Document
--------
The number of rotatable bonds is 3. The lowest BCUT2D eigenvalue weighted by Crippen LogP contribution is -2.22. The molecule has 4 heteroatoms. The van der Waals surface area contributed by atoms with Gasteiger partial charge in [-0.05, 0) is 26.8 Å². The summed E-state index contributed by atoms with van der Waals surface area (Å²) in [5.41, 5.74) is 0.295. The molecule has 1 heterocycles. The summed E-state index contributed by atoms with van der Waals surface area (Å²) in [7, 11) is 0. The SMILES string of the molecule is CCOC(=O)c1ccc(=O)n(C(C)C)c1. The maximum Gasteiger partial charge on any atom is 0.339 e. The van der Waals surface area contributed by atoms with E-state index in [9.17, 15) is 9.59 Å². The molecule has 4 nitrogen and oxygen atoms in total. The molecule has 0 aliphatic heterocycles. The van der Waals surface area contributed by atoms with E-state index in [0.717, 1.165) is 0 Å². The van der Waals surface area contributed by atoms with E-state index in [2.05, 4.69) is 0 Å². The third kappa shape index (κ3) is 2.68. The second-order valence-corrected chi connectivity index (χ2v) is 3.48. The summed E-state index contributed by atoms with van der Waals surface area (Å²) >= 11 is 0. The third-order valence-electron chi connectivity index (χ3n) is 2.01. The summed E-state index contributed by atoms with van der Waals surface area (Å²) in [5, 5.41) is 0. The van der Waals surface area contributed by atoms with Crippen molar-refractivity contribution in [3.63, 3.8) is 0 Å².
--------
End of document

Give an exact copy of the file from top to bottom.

The number of rotatable bonds is 3. The lowest BCUT2D eigenvalue weighted by Crippen LogP contribution is -2.22. The molecule has 4 heteroatoms. The van der Waals surface area contributed by atoms with Gasteiger partial charge in [-0.05, 0) is 26.8 Å². The summed E-state index contributed by atoms with van der Waals surface area (Å²) in [5.41, 5.74) is 0.295. The molecule has 1 heterocycles. The summed E-state index contributed by atoms with van der Waals surface area (Å²) in [7, 11) is 0. The SMILES string of the molecule is CCOC(=O)c1ccc(=O)n(C(C)C)c1. The maximum Gasteiger partial charge on any atom is 0.339 e. The van der Waals surface area contributed by atoms with E-state index in [9.17, 15) is 9.59 Å². The molecule has 4 nitrogen and oxygen atoms in total. The molecule has 0 aliphatic heterocycles. The van der Waals surface area contributed by atoms with E-state index in [0.717, 1.165) is 0 Å². The van der Waals surface area contributed by atoms with E-state index in [2.05, 4.69) is 0 Å². The third kappa shape index (κ3) is 2.68. The second-order valence-corrected chi connectivity index (χ2v) is 3.48. The summed E-state index contributed by atoms with van der Waals surface area (Å²) >= 11 is 0. The third-order valence-electron chi connectivity index (χ3n) is 2.01. The summed E-state index contributed by atoms with van der Waals surface area (Å²) in [5, 5.41) is 0. The van der Waals surface area contributed by atoms with Crippen molar-refractivity contribution in [3.63, 3.8) is 0 Å².